15. The Nibelungenlied: called the German Iliad by some critics. The hero Siegfried slays a dragon and performs other great deeds before being treacherously murdered by an agent of his royal brother-in-law. This epic is the basis of Richard Wagner's titanic 19th-century opera cycle Der Ring des Nibelungen. Siegfried's idealized masculine heroism reportedly was an inspiration to the young Ayn Rand, among others.

16. William Langland, Piers Plowman: perhaps the greatest glimpse into the medieval Catholic mind (at least in English). Half allegorical theology, half social satire, it depicts the quest for the authentic Christian life. Fans of the allegorical style of this work might like to sink their teeth into the more challenging Romance of the Rose.

17. Dante Alighieri, The Divine Comedy: the pinnacle of medieval literature. Dante allows his love for Beatrice to lead him through hell and purgatory and ultimately to heaven, where he acquires true knowledge of God. With this poem, Dante single-handedly turned Italian into a literary language. If you read only one work of medieval literature, make this the one.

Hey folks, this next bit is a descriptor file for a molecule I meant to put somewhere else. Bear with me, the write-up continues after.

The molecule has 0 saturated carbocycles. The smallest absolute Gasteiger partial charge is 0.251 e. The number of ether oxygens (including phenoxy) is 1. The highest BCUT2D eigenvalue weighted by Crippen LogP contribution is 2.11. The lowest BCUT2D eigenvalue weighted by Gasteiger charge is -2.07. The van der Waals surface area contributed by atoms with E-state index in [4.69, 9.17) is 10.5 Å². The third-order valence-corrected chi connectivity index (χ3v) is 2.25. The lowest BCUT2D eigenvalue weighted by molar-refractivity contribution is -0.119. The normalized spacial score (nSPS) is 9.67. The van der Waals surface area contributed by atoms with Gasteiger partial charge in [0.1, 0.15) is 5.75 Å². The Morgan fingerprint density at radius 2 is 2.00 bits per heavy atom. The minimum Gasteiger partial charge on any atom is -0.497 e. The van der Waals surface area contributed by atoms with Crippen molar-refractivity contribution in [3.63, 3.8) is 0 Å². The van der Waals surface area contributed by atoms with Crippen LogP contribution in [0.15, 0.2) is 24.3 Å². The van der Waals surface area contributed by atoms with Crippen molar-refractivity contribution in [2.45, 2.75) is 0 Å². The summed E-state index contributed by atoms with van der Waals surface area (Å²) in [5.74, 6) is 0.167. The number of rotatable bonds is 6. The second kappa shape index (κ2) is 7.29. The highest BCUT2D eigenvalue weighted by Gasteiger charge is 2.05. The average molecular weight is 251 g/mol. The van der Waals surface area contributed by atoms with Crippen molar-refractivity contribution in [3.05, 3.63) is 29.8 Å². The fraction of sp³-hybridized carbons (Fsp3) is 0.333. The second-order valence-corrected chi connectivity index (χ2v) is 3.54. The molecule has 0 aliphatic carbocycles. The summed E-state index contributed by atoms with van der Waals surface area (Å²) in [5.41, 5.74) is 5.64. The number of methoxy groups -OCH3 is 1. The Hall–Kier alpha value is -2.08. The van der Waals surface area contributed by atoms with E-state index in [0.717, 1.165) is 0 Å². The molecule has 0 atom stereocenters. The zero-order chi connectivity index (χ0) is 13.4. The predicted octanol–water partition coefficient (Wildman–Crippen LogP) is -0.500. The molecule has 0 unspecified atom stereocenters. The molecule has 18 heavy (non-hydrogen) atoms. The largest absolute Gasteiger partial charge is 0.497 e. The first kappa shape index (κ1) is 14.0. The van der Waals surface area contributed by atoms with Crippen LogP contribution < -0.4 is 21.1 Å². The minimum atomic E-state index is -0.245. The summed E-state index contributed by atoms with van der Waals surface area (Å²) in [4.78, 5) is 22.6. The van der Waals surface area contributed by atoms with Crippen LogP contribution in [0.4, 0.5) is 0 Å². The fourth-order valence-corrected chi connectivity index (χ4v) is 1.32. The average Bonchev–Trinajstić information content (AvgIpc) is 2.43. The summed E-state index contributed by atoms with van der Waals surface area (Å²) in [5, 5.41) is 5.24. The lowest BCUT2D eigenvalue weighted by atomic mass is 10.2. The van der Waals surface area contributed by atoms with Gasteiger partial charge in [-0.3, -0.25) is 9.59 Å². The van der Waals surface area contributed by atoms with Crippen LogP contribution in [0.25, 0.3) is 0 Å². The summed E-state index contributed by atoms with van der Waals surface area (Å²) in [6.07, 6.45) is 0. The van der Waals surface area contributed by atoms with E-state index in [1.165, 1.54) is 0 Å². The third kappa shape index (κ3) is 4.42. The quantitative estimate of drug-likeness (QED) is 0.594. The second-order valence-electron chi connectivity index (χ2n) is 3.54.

18. Giovanni Boccaccio, The Decameron: one of Western literature's most famous and influential collections of stories. The prologue contains a vivid depiction of the effects of the Black Death on medieval Florence. The focus of most of the stories is love in all its forms. Provided inspiration to Chaucer, Shakespeare, Keats, and many others.